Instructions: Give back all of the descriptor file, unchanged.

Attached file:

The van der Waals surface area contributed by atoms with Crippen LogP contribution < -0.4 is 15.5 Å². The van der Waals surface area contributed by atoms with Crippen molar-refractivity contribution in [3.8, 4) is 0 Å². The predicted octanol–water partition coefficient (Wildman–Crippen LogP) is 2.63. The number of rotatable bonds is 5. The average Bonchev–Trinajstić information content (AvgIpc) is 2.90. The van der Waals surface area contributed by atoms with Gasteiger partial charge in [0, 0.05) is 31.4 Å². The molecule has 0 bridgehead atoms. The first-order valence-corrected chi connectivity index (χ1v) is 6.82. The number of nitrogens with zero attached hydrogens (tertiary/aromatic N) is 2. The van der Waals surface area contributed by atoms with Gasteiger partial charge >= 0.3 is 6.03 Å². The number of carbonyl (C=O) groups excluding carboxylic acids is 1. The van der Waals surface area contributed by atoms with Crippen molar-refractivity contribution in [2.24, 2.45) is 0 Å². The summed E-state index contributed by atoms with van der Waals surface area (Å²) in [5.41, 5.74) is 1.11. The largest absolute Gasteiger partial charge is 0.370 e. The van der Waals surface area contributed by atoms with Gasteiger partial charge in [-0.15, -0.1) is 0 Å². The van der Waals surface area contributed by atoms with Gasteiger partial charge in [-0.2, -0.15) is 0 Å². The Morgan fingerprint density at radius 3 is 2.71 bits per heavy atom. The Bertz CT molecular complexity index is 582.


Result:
The van der Waals surface area contributed by atoms with Crippen LogP contribution < -0.4 is 15.5 Å². The van der Waals surface area contributed by atoms with Crippen molar-refractivity contribution in [3.8, 4) is 0 Å². The predicted octanol–water partition coefficient (Wildman–Crippen LogP) is 2.63. The number of rotatable bonds is 5. The average Bonchev–Trinajstić information content (AvgIpc) is 2.90. The van der Waals surface area contributed by atoms with Gasteiger partial charge in [0, 0.05) is 31.4 Å². The molecule has 0 bridgehead atoms. The first-order valence-corrected chi connectivity index (χ1v) is 6.82. The number of nitrogens with zero attached hydrogens (tertiary/aromatic N) is 2. The van der Waals surface area contributed by atoms with Gasteiger partial charge >= 0.3 is 6.03 Å². The number of carbonyl (C=O) groups excluding carboxylic acids is 1. The van der Waals surface area contributed by atoms with Crippen molar-refractivity contribution in [2.24, 2.45) is 0 Å². The summed E-state index contributed by atoms with van der Waals surface area (Å²) in [5.41, 5.74) is 1.11. The largest absolute Gasteiger partial charge is 0.370 e. The van der Waals surface area contributed by atoms with Gasteiger partial charge in [-0.15, -0.1) is 0 Å². The van der Waals surface area contributed by atoms with Gasteiger partial charge in [-0.2, -0.15) is 0 Å². The Morgan fingerprint density at radius 3 is 2.71 bits per heavy atom. The Bertz CT molecular complexity index is 582.